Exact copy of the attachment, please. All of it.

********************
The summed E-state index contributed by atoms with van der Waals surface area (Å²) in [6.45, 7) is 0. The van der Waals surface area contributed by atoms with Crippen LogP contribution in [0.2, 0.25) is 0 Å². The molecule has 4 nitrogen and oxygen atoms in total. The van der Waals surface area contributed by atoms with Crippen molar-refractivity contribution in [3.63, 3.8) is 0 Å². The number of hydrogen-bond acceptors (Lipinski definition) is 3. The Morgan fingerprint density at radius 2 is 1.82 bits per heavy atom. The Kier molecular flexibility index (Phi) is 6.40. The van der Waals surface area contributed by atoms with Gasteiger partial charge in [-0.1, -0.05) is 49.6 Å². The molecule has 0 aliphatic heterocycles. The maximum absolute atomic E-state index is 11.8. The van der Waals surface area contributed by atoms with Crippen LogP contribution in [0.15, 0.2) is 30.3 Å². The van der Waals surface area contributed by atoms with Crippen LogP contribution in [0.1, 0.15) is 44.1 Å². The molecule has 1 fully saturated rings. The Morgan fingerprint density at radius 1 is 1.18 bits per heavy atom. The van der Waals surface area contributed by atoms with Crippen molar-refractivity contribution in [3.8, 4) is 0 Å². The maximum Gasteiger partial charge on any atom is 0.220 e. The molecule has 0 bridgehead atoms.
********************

The summed E-state index contributed by atoms with van der Waals surface area (Å²) in [6.45, 7) is 0. The van der Waals surface area contributed by atoms with Crippen LogP contribution in [0.2, 0.25) is 0 Å². The molecule has 4 nitrogen and oxygen atoms in total. The van der Waals surface area contributed by atoms with Crippen molar-refractivity contribution in [3.63, 3.8) is 0 Å². The number of hydrogen-bond acceptors (Lipinski definition) is 3. The Morgan fingerprint density at radius 2 is 1.82 bits per heavy atom. The Kier molecular flexibility index (Phi) is 6.40. The van der Waals surface area contributed by atoms with Gasteiger partial charge in [-0.1, -0.05) is 49.6 Å². The molecule has 0 aliphatic heterocycles. The maximum absolute atomic E-state index is 11.8. The van der Waals surface area contributed by atoms with Crippen LogP contribution in [0.15, 0.2) is 30.3 Å². The van der Waals surface area contributed by atoms with Crippen LogP contribution in [0.1, 0.15) is 44.1 Å². The molecule has 1 fully saturated rings. The Morgan fingerprint density at radius 1 is 1.18 bits per heavy atom. The van der Waals surface area contributed by atoms with Crippen molar-refractivity contribution in [3.8, 4) is 0 Å². The maximum Gasteiger partial charge on any atom is 0.220 e. The molecule has 0 bridgehead atoms.